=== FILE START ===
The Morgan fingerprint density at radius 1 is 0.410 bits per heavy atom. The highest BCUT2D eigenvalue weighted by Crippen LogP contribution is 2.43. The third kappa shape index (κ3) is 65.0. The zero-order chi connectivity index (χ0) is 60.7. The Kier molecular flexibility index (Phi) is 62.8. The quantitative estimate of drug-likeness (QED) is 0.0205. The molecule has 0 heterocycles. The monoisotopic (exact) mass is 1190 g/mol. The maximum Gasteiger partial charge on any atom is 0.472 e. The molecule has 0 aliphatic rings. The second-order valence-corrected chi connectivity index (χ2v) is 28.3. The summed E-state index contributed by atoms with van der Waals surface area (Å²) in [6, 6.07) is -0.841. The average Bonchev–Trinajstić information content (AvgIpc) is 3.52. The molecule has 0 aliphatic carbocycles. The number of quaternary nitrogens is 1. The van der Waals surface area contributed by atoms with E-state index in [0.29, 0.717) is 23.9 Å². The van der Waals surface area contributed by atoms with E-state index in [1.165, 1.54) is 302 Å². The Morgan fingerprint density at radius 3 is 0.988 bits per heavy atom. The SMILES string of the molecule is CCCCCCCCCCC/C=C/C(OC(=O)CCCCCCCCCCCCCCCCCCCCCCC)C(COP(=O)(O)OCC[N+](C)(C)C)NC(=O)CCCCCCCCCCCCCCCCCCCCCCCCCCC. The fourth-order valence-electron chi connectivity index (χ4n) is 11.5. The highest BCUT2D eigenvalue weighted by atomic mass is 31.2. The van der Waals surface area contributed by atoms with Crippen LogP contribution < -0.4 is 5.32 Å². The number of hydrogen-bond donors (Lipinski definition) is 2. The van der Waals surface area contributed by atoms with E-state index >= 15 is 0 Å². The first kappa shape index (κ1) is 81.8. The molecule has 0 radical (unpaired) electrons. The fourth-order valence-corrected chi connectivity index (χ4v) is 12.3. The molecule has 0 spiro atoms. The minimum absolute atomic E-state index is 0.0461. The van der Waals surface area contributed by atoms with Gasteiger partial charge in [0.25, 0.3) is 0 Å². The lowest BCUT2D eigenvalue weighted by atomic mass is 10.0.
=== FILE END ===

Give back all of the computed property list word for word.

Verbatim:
The Morgan fingerprint density at radius 1 is 0.410 bits per heavy atom. The highest BCUT2D eigenvalue weighted by Crippen LogP contribution is 2.43. The third kappa shape index (κ3) is 65.0. The zero-order chi connectivity index (χ0) is 60.7. The Kier molecular flexibility index (Phi) is 62.8. The quantitative estimate of drug-likeness (QED) is 0.0205. The molecule has 0 heterocycles. The monoisotopic (exact) mass is 1190 g/mol. The maximum Gasteiger partial charge on any atom is 0.472 e. The molecule has 0 aliphatic rings. The second-order valence-corrected chi connectivity index (χ2v) is 28.3. The summed E-state index contributed by atoms with van der Waals surface area (Å²) in [6, 6.07) is -0.841. The average Bonchev–Trinajstić information content (AvgIpc) is 3.52. The molecule has 0 aliphatic carbocycles. The number of quaternary nitrogens is 1. The van der Waals surface area contributed by atoms with E-state index in [0.29, 0.717) is 23.9 Å². The van der Waals surface area contributed by atoms with E-state index in [1.165, 1.54) is 302 Å². The Morgan fingerprint density at radius 3 is 0.988 bits per heavy atom. The SMILES string of the molecule is CCCCCCCCCCC/C=C/C(OC(=O)CCCCCCCCCCCCCCCCCCCCCCC)C(COP(=O)(O)OCC[N+](C)(C)C)NC(=O)CCCCCCCCCCCCCCCCCCCCCCCCCCC. The fourth-order valence-electron chi connectivity index (χ4n) is 11.5. The highest BCUT2D eigenvalue weighted by atomic mass is 31.2. The van der Waals surface area contributed by atoms with Crippen LogP contribution < -0.4 is 5.32 Å². The number of hydrogen-bond donors (Lipinski definition) is 2. The van der Waals surface area contributed by atoms with E-state index >= 15 is 0 Å². The first kappa shape index (κ1) is 81.8. The molecule has 0 radical (unpaired) electrons. The fourth-order valence-corrected chi connectivity index (χ4v) is 12.3. The molecule has 0 spiro atoms. The minimum absolute atomic E-state index is 0.0461. The van der Waals surface area contributed by atoms with Gasteiger partial charge in [0.25, 0.3) is 0 Å². The lowest BCUT2D eigenvalue weighted by atomic mass is 10.0.